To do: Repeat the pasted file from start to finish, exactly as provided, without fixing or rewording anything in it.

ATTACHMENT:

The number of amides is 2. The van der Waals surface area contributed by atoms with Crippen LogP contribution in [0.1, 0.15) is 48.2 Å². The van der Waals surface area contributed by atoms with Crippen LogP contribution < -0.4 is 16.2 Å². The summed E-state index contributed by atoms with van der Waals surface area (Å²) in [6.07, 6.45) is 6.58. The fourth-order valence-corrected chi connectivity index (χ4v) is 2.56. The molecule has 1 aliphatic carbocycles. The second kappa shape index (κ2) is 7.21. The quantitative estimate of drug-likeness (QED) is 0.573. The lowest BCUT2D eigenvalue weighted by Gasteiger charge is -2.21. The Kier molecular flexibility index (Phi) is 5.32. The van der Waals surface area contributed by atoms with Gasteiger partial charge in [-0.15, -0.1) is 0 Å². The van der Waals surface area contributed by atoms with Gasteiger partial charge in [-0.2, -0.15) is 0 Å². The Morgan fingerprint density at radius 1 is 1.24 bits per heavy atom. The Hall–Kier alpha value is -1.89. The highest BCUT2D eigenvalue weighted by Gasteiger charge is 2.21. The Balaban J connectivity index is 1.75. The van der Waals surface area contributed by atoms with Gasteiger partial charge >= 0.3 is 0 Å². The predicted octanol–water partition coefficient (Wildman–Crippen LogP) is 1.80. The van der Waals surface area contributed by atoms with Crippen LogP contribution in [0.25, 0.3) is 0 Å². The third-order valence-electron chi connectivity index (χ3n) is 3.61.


The number of amides is 2. The van der Waals surface area contributed by atoms with Crippen LogP contribution in [0.1, 0.15) is 48.2 Å². The van der Waals surface area contributed by atoms with Crippen LogP contribution < -0.4 is 16.2 Å². The summed E-state index contributed by atoms with van der Waals surface area (Å²) in [6.07, 6.45) is 6.58. The fourth-order valence-corrected chi connectivity index (χ4v) is 2.56. The molecule has 1 aliphatic carbocycles. The second kappa shape index (κ2) is 7.21. The quantitative estimate of drug-likeness (QED) is 0.573. The lowest BCUT2D eigenvalue weighted by Gasteiger charge is -2.21. The Kier molecular flexibility index (Phi) is 5.32. The van der Waals surface area contributed by atoms with Gasteiger partial charge in [-0.15, -0.1) is 0 Å². The van der Waals surface area contributed by atoms with Gasteiger partial charge in [-0.2, -0.15) is 0 Å². The Morgan fingerprint density at radius 1 is 1.24 bits per heavy atom. The Hall–Kier alpha value is -1.89. The highest BCUT2D eigenvalue weighted by Gasteiger charge is 2.21. The Balaban J connectivity index is 1.75. The van der Waals surface area contributed by atoms with Gasteiger partial charge >= 0.3 is 0 Å². The predicted octanol–water partition coefficient (Wildman–Crippen LogP) is 1.80. The van der Waals surface area contributed by atoms with Crippen LogP contribution in [0.25, 0.3) is 0 Å². The third-order valence-electron chi connectivity index (χ3n) is 3.61.